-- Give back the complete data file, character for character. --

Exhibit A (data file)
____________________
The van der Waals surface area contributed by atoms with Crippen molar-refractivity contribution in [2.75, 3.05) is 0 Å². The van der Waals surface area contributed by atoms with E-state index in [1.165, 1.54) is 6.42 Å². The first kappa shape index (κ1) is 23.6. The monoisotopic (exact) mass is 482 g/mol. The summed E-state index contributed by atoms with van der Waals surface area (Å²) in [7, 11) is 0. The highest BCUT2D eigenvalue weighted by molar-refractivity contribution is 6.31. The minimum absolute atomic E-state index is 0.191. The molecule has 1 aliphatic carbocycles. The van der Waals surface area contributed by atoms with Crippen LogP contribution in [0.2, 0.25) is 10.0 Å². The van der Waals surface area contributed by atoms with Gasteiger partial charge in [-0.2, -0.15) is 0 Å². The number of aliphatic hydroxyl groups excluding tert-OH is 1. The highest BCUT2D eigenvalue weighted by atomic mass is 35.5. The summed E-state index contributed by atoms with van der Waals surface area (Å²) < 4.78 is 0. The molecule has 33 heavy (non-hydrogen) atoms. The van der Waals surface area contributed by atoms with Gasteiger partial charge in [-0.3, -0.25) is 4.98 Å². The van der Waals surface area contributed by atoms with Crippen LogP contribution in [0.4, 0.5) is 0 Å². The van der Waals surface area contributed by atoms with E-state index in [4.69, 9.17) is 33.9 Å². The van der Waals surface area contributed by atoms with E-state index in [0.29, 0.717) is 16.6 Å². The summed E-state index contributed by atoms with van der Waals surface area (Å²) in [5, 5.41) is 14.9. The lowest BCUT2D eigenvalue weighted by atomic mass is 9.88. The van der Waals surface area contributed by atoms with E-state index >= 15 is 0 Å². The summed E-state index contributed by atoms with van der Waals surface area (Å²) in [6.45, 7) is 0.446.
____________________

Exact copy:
The van der Waals surface area contributed by atoms with Crippen molar-refractivity contribution in [2.75, 3.05) is 0 Å². The van der Waals surface area contributed by atoms with E-state index in [1.165, 1.54) is 6.42 Å². The first kappa shape index (κ1) is 23.6. The monoisotopic (exact) mass is 482 g/mol. The summed E-state index contributed by atoms with van der Waals surface area (Å²) in [7, 11) is 0. The highest BCUT2D eigenvalue weighted by molar-refractivity contribution is 6.31. The minimum absolute atomic E-state index is 0.191. The molecule has 1 aliphatic carbocycles. The van der Waals surface area contributed by atoms with Crippen LogP contribution in [0.2, 0.25) is 10.0 Å². The van der Waals surface area contributed by atoms with Gasteiger partial charge in [-0.2, -0.15) is 0 Å². The number of aliphatic hydroxyl groups excluding tert-OH is 1. The highest BCUT2D eigenvalue weighted by atomic mass is 35.5. The summed E-state index contributed by atoms with van der Waals surface area (Å²) < 4.78 is 0. The molecule has 33 heavy (non-hydrogen) atoms. The van der Waals surface area contributed by atoms with Gasteiger partial charge in [-0.3, -0.25) is 4.98 Å². The van der Waals surface area contributed by atoms with Crippen LogP contribution in [0.4, 0.5) is 0 Å². The van der Waals surface area contributed by atoms with E-state index in [4.69, 9.17) is 33.9 Å². The van der Waals surface area contributed by atoms with E-state index in [0.29, 0.717) is 16.6 Å². The summed E-state index contributed by atoms with van der Waals surface area (Å²) in [5, 5.41) is 14.9. The lowest BCUT2D eigenvalue weighted by atomic mass is 9.88. The van der Waals surface area contributed by atoms with E-state index >= 15 is 0 Å². The summed E-state index contributed by atoms with van der Waals surface area (Å²) in [6.45, 7) is 0.446.